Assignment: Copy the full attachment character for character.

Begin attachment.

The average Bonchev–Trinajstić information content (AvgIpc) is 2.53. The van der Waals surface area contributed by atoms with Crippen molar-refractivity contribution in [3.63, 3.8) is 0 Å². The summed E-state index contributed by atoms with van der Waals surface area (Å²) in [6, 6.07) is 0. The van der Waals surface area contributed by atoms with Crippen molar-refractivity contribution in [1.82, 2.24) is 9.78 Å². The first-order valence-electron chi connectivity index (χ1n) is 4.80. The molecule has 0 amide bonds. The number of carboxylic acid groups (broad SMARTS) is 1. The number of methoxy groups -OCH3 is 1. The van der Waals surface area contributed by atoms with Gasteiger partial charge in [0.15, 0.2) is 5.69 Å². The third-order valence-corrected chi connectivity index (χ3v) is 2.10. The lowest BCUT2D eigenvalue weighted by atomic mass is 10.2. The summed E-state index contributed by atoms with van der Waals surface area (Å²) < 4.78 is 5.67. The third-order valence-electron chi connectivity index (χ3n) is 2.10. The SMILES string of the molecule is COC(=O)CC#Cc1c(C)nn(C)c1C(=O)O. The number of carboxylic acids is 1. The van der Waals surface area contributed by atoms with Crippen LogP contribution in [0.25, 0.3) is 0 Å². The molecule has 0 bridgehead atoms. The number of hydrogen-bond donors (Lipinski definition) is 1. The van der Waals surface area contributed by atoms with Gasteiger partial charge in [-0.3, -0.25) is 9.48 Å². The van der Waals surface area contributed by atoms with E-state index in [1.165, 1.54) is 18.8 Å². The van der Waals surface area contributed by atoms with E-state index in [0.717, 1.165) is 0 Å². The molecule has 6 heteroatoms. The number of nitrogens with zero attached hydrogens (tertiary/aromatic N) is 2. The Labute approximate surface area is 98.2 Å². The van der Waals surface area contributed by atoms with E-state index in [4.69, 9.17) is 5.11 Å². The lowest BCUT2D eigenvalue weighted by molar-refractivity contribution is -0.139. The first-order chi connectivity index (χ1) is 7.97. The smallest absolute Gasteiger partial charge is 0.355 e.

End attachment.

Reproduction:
The average Bonchev–Trinajstić information content (AvgIpc) is 2.53. The van der Waals surface area contributed by atoms with Crippen molar-refractivity contribution in [3.63, 3.8) is 0 Å². The summed E-state index contributed by atoms with van der Waals surface area (Å²) in [6, 6.07) is 0. The van der Waals surface area contributed by atoms with Crippen molar-refractivity contribution in [1.82, 2.24) is 9.78 Å². The first-order valence-electron chi connectivity index (χ1n) is 4.80. The molecule has 0 amide bonds. The number of carboxylic acid groups (broad SMARTS) is 1. The number of methoxy groups -OCH3 is 1. The van der Waals surface area contributed by atoms with Gasteiger partial charge in [0.15, 0.2) is 5.69 Å². The third-order valence-corrected chi connectivity index (χ3v) is 2.10. The lowest BCUT2D eigenvalue weighted by atomic mass is 10.2. The summed E-state index contributed by atoms with van der Waals surface area (Å²) < 4.78 is 5.67. The third-order valence-electron chi connectivity index (χ3n) is 2.10. The SMILES string of the molecule is COC(=O)CC#Cc1c(C)nn(C)c1C(=O)O. The number of carboxylic acids is 1. The van der Waals surface area contributed by atoms with Crippen LogP contribution in [0.25, 0.3) is 0 Å². The molecule has 0 bridgehead atoms. The number of hydrogen-bond donors (Lipinski definition) is 1. The van der Waals surface area contributed by atoms with Gasteiger partial charge in [-0.3, -0.25) is 9.48 Å². The van der Waals surface area contributed by atoms with E-state index in [1.165, 1.54) is 18.8 Å². The van der Waals surface area contributed by atoms with E-state index in [0.717, 1.165) is 0 Å². The molecule has 6 heteroatoms. The number of nitrogens with zero attached hydrogens (tertiary/aromatic N) is 2. The Labute approximate surface area is 98.2 Å². The van der Waals surface area contributed by atoms with E-state index in [4.69, 9.17) is 5.11 Å². The lowest BCUT2D eigenvalue weighted by molar-refractivity contribution is -0.139. The first-order chi connectivity index (χ1) is 7.97. The smallest absolute Gasteiger partial charge is 0.355 e.